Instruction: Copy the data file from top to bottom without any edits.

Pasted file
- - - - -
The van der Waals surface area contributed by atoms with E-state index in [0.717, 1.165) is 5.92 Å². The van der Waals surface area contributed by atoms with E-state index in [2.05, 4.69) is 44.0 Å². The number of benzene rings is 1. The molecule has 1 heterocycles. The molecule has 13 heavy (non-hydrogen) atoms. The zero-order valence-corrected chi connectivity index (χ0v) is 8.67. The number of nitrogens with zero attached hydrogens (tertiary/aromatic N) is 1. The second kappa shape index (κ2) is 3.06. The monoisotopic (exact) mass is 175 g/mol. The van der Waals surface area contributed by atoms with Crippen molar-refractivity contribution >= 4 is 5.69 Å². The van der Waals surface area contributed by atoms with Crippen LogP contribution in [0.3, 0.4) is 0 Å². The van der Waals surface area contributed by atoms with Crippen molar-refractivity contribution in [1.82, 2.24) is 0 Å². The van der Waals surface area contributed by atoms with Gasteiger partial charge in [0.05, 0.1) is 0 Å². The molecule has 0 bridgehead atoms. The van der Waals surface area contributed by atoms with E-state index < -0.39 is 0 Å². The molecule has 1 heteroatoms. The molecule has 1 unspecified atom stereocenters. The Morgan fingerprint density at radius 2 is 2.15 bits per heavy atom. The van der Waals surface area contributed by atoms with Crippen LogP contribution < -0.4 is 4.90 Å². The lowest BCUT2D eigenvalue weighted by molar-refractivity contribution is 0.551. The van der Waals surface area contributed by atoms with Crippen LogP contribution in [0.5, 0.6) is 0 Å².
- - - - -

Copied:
The van der Waals surface area contributed by atoms with E-state index in [0.717, 1.165) is 5.92 Å². The van der Waals surface area contributed by atoms with E-state index in [2.05, 4.69) is 44.0 Å². The number of benzene rings is 1. The molecule has 1 heterocycles. The molecule has 13 heavy (non-hydrogen) atoms. The zero-order valence-corrected chi connectivity index (χ0v) is 8.67. The number of nitrogens with zero attached hydrogens (tertiary/aromatic N) is 1. The second kappa shape index (κ2) is 3.06. The monoisotopic (exact) mass is 175 g/mol. The van der Waals surface area contributed by atoms with Crippen molar-refractivity contribution >= 4 is 5.69 Å². The van der Waals surface area contributed by atoms with Crippen LogP contribution in [0.3, 0.4) is 0 Å². The van der Waals surface area contributed by atoms with Crippen molar-refractivity contribution in [1.82, 2.24) is 0 Å². The van der Waals surface area contributed by atoms with Gasteiger partial charge in [0.05, 0.1) is 0 Å². The molecule has 0 bridgehead atoms. The van der Waals surface area contributed by atoms with E-state index < -0.39 is 0 Å². The molecule has 1 heteroatoms. The molecule has 1 unspecified atom stereocenters. The Morgan fingerprint density at radius 2 is 2.15 bits per heavy atom. The van der Waals surface area contributed by atoms with Crippen LogP contribution < -0.4 is 4.90 Å². The lowest BCUT2D eigenvalue weighted by molar-refractivity contribution is 0.551. The van der Waals surface area contributed by atoms with Crippen LogP contribution in [0.5, 0.6) is 0 Å².